IF the inaugural $12 million Pegasus World Cup, the new and innovative creation from Frank Stronach and the Stronach Group proves successful, it could have the most dramatic impact on horse racing since the creation of the Breeders’ Cup in 1984.

The Pegasus, scheduled for 28 January 2017 at Gulfstream Park in Miami, is uniquely funded and structured.  Stronach-owned Gulfstream Park replaced the G1 Donn Handicap with the 1700m Pegasus, but is not supplying the purse money. Instead, the Pegasus is akin to a 12-horse match race with each of the starters paying $1 million to compete in the race.

There is more to the race than a large outlay of cash. To help offset the cost of a spot in the starting gate, the Stronach Group put together a novel package in which it will share revenue from wagering on the race, media rights and sponsorships with the owners of the 12 berths in the race.

Frank Stronach, originator of the Pegasus World Cup.
Frank Stronach, originator of the Pegasus World Cup.

To appreciate what awaits horsemen, consider that in 2017 a horse running in just the Pegasus World Cup, Dubai World Cup ($10 million purse) and Breeders’ Cup Classic ($6 million) will be competing for a grand total of $28 million. Add in a few other starts in major G1 stakes and the total could easily top $30 million.

For decades, the sport has futilely searched for ways to keep the best horses in training as opposed to making quick exits to stud farms, and the Pegasus surely has the capability of being a Holy Grail.

“It’s an incentive to keep horses racing and racing need its stars,” said Donald V. Little Jr., President of Centennial Farms, one of the sport’s leaders in racing partnerships. “It is so difficult to get the next great sire, like a Tapit or Northern Dancer, so to create more interest in keeping horses in training and get more people to bet on races rather than at the casino is a positive.”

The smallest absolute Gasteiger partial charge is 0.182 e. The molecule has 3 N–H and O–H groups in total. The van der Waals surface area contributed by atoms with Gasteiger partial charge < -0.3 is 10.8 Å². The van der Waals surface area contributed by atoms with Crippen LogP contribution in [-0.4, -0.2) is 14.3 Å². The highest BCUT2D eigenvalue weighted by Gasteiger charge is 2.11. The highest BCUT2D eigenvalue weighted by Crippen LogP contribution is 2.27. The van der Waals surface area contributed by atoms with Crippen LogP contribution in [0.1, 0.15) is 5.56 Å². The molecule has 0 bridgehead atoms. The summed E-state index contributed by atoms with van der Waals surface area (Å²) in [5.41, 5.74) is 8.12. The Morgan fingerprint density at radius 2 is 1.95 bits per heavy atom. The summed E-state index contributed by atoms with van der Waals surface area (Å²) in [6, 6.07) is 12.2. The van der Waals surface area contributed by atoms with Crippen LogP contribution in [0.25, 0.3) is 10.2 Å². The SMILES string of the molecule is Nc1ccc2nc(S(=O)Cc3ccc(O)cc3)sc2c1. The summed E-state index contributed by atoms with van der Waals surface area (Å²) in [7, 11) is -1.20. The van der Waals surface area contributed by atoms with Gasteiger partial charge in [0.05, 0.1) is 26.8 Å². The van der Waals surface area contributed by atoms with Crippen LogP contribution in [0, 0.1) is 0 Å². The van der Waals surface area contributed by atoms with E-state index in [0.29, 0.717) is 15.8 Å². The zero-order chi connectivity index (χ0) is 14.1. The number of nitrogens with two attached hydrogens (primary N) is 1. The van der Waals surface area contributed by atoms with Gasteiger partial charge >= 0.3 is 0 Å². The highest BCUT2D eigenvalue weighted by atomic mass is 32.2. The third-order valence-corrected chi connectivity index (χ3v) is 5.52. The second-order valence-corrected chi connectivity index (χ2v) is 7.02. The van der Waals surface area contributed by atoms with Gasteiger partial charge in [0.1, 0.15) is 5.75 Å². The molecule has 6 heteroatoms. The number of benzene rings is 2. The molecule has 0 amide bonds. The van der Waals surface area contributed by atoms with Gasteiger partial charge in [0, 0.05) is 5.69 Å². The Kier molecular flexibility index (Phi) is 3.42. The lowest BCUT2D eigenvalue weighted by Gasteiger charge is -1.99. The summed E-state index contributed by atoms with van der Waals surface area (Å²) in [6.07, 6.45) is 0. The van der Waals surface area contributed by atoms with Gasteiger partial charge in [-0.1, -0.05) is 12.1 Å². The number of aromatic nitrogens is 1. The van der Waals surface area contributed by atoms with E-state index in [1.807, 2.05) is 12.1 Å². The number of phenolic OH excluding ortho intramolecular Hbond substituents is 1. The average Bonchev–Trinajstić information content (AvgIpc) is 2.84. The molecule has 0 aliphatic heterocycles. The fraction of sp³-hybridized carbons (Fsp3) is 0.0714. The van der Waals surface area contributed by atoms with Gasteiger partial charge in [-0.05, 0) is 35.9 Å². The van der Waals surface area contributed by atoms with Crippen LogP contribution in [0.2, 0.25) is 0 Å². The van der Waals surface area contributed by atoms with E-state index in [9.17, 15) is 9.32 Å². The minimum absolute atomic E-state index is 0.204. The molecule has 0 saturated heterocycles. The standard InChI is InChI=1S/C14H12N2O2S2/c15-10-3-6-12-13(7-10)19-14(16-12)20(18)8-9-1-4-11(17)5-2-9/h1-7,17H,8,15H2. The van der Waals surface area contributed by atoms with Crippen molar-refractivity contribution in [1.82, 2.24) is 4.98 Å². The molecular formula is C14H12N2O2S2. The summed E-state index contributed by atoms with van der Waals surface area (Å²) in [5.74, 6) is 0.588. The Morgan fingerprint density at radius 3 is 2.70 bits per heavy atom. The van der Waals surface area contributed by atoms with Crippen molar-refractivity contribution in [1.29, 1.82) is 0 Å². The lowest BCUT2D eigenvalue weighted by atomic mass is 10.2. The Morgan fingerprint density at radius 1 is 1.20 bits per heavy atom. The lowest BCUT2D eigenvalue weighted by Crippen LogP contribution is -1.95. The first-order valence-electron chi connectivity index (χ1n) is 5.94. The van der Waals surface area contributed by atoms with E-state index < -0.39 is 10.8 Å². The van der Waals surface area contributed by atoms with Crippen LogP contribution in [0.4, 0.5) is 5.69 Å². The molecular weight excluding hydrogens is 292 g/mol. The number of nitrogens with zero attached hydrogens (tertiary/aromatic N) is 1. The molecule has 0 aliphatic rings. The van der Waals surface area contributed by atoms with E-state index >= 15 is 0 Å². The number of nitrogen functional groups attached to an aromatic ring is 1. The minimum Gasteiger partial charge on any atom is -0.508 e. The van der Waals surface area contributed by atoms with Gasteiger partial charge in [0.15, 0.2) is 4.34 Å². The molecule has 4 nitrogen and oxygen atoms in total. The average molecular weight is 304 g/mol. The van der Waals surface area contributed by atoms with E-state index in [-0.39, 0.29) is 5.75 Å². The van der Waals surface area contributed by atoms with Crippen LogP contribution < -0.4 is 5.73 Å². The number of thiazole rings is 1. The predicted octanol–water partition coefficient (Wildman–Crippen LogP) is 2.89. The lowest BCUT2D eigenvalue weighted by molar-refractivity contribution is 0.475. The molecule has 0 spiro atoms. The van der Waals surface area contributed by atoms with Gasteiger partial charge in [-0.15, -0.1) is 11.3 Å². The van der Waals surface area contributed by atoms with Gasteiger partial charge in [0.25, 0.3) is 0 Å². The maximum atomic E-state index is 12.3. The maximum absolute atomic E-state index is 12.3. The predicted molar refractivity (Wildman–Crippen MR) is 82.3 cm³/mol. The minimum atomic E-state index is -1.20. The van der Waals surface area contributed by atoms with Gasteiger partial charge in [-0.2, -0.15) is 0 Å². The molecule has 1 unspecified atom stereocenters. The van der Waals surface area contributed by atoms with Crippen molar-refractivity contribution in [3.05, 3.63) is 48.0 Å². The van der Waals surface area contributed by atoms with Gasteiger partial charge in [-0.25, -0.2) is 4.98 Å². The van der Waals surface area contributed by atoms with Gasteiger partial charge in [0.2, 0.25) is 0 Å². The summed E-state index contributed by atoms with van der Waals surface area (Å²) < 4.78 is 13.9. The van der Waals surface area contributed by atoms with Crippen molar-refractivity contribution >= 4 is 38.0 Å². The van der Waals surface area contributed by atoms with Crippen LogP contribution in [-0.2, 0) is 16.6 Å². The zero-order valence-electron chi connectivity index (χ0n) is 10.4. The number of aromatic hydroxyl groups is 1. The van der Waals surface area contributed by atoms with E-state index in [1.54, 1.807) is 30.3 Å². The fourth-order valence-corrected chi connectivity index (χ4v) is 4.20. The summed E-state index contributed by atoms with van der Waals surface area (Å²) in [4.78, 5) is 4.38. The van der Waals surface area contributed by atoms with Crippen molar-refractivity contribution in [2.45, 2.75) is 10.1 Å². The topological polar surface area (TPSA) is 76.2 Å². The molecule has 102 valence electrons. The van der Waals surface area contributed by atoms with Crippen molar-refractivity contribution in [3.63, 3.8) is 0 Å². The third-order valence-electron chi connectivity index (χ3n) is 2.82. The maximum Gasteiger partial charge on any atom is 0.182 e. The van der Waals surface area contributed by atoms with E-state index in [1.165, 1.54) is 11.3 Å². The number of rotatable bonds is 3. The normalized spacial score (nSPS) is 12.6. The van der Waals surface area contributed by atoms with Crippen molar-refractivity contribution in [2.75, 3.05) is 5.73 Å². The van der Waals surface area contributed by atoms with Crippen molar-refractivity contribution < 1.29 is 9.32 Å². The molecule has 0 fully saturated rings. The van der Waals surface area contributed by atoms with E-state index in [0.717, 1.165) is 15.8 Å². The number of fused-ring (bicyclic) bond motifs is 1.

Bill Thomason, President and Chief Executive Office of Keeneland, commented:  “What you hear around the industry is that the Pegasus has incentivized talking about extending horses’ careers after the Breeders’ Cup and connecting all of the racing seasons we have.

“The talk alone has generated new and significant interest around the world. I’m actually excited by it. Where it used to be that you finish up at the Breeders’ Cup and you’re done, that’s no longer automatic. It opens new avenues for people to consider and makes the decisions harder about retiring a horse, and that’s all great for racing. There’s no one single thing that will grow the sport. It’s all of these things that we’re all doing together in concert that will continue to add appeal to our sport.”

For trainers and jockeys, who customarily receive 10 percent of their horse’s earnings, the advent of a new eight-figure race and the possibility of a $30 million campaign is also nirvana.

“I think it might take another year or two for them to figure everything out about the race,” said Kiaran McLaughlin, who trains Whitney and Metropolitan Handicap winner Frosted. “But, as a trainer, I’m all for big races like the Pegasus because we earn our keep through commissions. I hope I have a horse in it.”

Seven-time Eclipse Award winning trainer Todd Pletcher, the sport’s all-time leader in the U.S. with more than $320 million in career earnings, sees a powerful trickle-down effect from a race as rich as the Pegasus.

“It is good, period, for racing to have those types of purses. But it’s also good to keep the better horses around and give the fans more time to follow them,” Pletcher said. “It could potentially change the economics of breeding deals. If someone is on the fence about retiring their horse, they now have a $12 million and a $10 million race in the next four months as an option to keep racing. It could turn out to have a much larger impact than just adding a $12 million race to the year’s schedule.”

Just how huge it becomes should start to become more apparent in a few months. At the present time, horsemen are focused on the Breeders’ Cup, and they can only speculate if one of their horses has the right stuff to justify a $1 million entry fee. Yet once the smoke clears from the World Championships on 4 and 5 November at Santa Anita, the scramble to match horses and spots in the field will begin in earnest.

-Edited extracts of an article by Bo Ehalt originally published on thoroughbredracing.com.




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